Wednesday, November 23, 2011

Thanksgiving

Thanksgiving is one of my favorite times of the year as the landscape is quiet and we have a moment to vest and reflect on the season past.

Last week I headed back down to Longwood for the Chrysanthemum display and luckily hit it on one of the last days of Indian Summer.

Before I talk about mums, I wanted to compare some hardy woodies that are prevalent at Longwood with related plants growing on the Mountain.

First…deciduous conifers

We have two specimens of Dawn Redwood: Metasequioa glytostroboides. This tree was thought extinct until the 1940s, when it was discovered in China. Ours were planted in the early 60s.

They have intriguing fall color, sort of a rosy-bronze.

Metasequoia glyptostroboides Dawn Redwood
Longwood has a dramatic allee of another deciduous conifer: Bald Cypress: Taxodium distichum. Breathtaking against the azure sky in November.

Longwood Allee Taxodium distichum Bald Cypress

"Knees" Taxodium distichum Bald Cypress














“’Tis the season to be Holly”
Three Holly’s to talk about here at Mohonk.

Ilex verticillata or Winterberry, a native of eastern swamps just sings as the leaves fall and winter approaches.

Ilex verticillata Winterberry Holly
Down at Longwood, their main conservatory hosted a newer cultivar ‘Wintergold.’ We added it to our “must have” list.
Ilex verticillata 'Winter Gold'
I stumbled upon another Holly, Ilex cornuta ‘Burford’ with scarlet berries contrasting to the waxy evergreen foliage. A real winner.
Ilex cornuta Burford Holly 
We both grow oakleaf hydrangea. It’s our personal favorite, particularly in late autumn when the shrub sports burgundy leaves and interesting dried flower panicles.
Hydrangea quercifolia Oakleaf Hydrangea
As for the Longwood Chrysanthemum display—as dramatic as ever.

I’ve included a sampling of tender mums grown in the classic Japanese style. You really should go (next fall) to study in detail how these plants are grown and displayed. Some plants spend 18 months in cultivation. I wish I had the time…

Happy Turkey Day!


Single Stem Chrysanthemum Mound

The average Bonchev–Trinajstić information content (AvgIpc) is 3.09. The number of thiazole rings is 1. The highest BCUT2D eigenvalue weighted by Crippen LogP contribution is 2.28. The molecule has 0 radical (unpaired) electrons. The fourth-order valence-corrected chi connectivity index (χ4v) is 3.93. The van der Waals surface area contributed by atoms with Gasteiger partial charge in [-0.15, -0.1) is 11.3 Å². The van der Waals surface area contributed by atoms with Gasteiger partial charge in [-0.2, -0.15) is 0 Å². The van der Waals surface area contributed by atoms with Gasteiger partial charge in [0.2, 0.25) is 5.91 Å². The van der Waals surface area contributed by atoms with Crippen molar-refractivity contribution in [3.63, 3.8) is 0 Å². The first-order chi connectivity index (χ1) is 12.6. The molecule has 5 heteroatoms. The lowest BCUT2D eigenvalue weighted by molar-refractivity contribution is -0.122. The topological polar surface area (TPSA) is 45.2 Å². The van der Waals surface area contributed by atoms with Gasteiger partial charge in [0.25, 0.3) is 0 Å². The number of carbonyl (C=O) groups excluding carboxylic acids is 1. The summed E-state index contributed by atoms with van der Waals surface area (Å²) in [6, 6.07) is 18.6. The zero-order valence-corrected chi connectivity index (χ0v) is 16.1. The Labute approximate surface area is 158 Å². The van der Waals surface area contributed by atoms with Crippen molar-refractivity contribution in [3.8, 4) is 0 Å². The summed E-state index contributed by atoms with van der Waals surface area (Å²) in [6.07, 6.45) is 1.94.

Single Stem Chrysanthemum Shield

Standard Formal Incurve Chrysanthemum 'Hagoromo'

Longwood East Conservatory Entrance Chrysanthemum arch


Thursday, November 10, 2011

Indian Summer

Well, it's a full moon and the temperatures are in the 60s. Yes, it’s "Indian Summer."   I've always wondered where that name came from.  I thought it was connected to the last days of the season after frost had brought everything to a screeching halt. Wikipedia has shed some new light to that theory. Check that out next time you are "Googling". 

Just the other day I was saying that this time of year is a big tease. The weather is warm, the plants are going dormant and are easily moved, and the maintenance pressure is off. Too bad we don't have 3 weeks of this. Alas, the tides could turn at any minute. 

So, at least for now, we can let our guard down and enjoy the last fading moments of the season.  Here is a sample of what I call the "Last of the Mohicans.

First, the great grandpa of trees, the 114-year-old weeping beech at Mohonk Mountain House stands formidably against the autumn sky. It's autumnal splendor is breathtaking!
114-year-old weeping beech at Mohonk Mountain House
     
Next, the "Last Rose of Summer," 'Dublin Bay,'  a blood-red climber at the valet entrance, who will not give up.

'Dublin Bay' rose



Brassica

Ornamental cabbage 'Color Up White'

 As always, the ornamental Brassicas color up nicely in the cold and defy the upcomig snow squalls.







Iris 'Immortality'a reliable re-bloomer so popular in gardening today.
Yes, it blooms in May and AGAIN in November!
Iris 'Immortality'


Who doesn't love Japanese Beautyberry?   
This Callicarpa japonica is screaming for attention in the setting sun.

Callicarpa japonica


We'll talk again during decorating season, but for now............
Get out and enjoy what's left of Indian Summer!

There was an error in this gadget